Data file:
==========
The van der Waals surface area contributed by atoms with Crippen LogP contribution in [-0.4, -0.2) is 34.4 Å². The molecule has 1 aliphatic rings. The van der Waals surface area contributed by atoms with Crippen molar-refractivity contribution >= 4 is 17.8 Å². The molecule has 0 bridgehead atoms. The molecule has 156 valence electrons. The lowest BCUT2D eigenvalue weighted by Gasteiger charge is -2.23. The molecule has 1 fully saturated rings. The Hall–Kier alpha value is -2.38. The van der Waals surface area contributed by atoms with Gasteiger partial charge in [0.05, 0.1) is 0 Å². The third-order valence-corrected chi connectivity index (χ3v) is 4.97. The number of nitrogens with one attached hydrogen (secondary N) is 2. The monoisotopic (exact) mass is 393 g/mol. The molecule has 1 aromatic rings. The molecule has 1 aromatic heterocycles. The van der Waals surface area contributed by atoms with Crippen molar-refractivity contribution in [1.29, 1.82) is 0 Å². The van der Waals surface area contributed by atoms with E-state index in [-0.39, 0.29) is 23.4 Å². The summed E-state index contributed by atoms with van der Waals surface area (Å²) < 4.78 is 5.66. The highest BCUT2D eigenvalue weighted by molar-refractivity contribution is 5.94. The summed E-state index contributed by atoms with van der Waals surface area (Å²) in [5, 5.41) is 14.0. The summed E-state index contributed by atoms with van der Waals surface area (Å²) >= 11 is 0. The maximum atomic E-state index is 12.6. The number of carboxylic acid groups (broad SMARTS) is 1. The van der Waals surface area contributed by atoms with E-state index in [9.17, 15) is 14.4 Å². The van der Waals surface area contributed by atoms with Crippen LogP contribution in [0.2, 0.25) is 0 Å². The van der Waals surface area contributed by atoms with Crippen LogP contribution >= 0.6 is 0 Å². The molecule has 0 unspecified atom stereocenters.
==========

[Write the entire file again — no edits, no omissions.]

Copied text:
The van der Waals surface area contributed by atoms with Crippen LogP contribution in [-0.4, -0.2) is 34.4 Å². The molecule has 1 aliphatic rings. The van der Waals surface area contributed by atoms with Crippen molar-refractivity contribution >= 4 is 17.8 Å². The molecule has 0 bridgehead atoms. The molecule has 156 valence electrons. The lowest BCUT2D eigenvalue weighted by Gasteiger charge is -2.23. The molecule has 1 fully saturated rings. The Hall–Kier alpha value is -2.38. The van der Waals surface area contributed by atoms with Gasteiger partial charge in [0.05, 0.1) is 0 Å². The third-order valence-corrected chi connectivity index (χ3v) is 4.97. The number of nitrogens with one attached hydrogen (secondary N) is 2. The monoisotopic (exact) mass is 393 g/mol. The molecule has 1 aromatic rings. The molecule has 1 aromatic heterocycles. The van der Waals surface area contributed by atoms with Crippen molar-refractivity contribution in [1.29, 1.82) is 0 Å². The van der Waals surface area contributed by atoms with E-state index in [-0.39, 0.29) is 23.4 Å². The summed E-state index contributed by atoms with van der Waals surface area (Å²) < 4.78 is 5.66. The highest BCUT2D eigenvalue weighted by molar-refractivity contribution is 5.94. The summed E-state index contributed by atoms with van der Waals surface area (Å²) in [5, 5.41) is 14.0. The summed E-state index contributed by atoms with van der Waals surface area (Å²) >= 11 is 0. The maximum atomic E-state index is 12.6. The number of carboxylic acid groups (broad SMARTS) is 1. The van der Waals surface area contributed by atoms with E-state index in [9.17, 15) is 14.4 Å². The van der Waals surface area contributed by atoms with Crippen LogP contribution in [0.2, 0.25) is 0 Å². The van der Waals surface area contributed by atoms with Crippen LogP contribution >= 0.6 is 0 Å². The molecule has 0 unspecified atom stereocenters.